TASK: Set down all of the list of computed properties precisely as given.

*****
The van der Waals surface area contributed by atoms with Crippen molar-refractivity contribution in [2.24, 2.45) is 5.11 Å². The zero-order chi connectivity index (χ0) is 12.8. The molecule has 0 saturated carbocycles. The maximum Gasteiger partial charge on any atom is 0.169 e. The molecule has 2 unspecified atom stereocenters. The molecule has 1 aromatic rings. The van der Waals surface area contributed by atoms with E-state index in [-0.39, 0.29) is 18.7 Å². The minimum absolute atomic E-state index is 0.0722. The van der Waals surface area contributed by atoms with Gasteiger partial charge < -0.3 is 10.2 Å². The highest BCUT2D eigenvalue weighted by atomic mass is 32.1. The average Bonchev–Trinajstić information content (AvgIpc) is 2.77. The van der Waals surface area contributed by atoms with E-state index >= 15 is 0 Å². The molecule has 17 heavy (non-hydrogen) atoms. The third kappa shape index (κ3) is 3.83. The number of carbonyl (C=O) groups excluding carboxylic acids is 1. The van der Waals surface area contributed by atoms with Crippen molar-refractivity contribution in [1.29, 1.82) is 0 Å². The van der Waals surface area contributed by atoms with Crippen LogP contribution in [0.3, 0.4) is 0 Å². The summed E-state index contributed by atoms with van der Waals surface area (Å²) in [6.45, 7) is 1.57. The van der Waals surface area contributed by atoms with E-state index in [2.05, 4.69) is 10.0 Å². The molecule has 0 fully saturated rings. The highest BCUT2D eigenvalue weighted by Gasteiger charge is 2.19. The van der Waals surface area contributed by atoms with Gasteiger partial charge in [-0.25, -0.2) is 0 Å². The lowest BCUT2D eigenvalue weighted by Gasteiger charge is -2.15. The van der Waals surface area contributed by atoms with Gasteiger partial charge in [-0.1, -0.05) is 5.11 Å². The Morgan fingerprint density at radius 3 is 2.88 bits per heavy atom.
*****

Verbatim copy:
The van der Waals surface area contributed by atoms with Crippen molar-refractivity contribution in [2.24, 2.45) is 5.11 Å². The zero-order chi connectivity index (χ0) is 12.8. The molecule has 0 saturated carbocycles. The maximum Gasteiger partial charge on any atom is 0.169 e. The molecule has 2 unspecified atom stereocenters. The molecule has 1 aromatic rings. The van der Waals surface area contributed by atoms with E-state index in [-0.39, 0.29) is 18.7 Å². The minimum absolute atomic E-state index is 0.0722. The van der Waals surface area contributed by atoms with Gasteiger partial charge < -0.3 is 10.2 Å². The highest BCUT2D eigenvalue weighted by atomic mass is 32.1. The average Bonchev–Trinajstić information content (AvgIpc) is 2.77. The van der Waals surface area contributed by atoms with E-state index >= 15 is 0 Å². The molecule has 17 heavy (non-hydrogen) atoms. The third kappa shape index (κ3) is 3.83. The number of carbonyl (C=O) groups excluding carboxylic acids is 1. The van der Waals surface area contributed by atoms with Crippen molar-refractivity contribution in [1.29, 1.82) is 0 Å². The van der Waals surface area contributed by atoms with Crippen LogP contribution in [0.3, 0.4) is 0 Å². The summed E-state index contributed by atoms with van der Waals surface area (Å²) in [6.45, 7) is 1.57. The van der Waals surface area contributed by atoms with E-state index in [2.05, 4.69) is 10.0 Å². The molecule has 0 fully saturated rings. The highest BCUT2D eigenvalue weighted by Gasteiger charge is 2.19. The van der Waals surface area contributed by atoms with Gasteiger partial charge in [-0.25, -0.2) is 0 Å². The lowest BCUT2D eigenvalue weighted by Gasteiger charge is -2.15. The van der Waals surface area contributed by atoms with Gasteiger partial charge in [-0.1, -0.05) is 5.11 Å². The Morgan fingerprint density at radius 3 is 2.88 bits per heavy atom.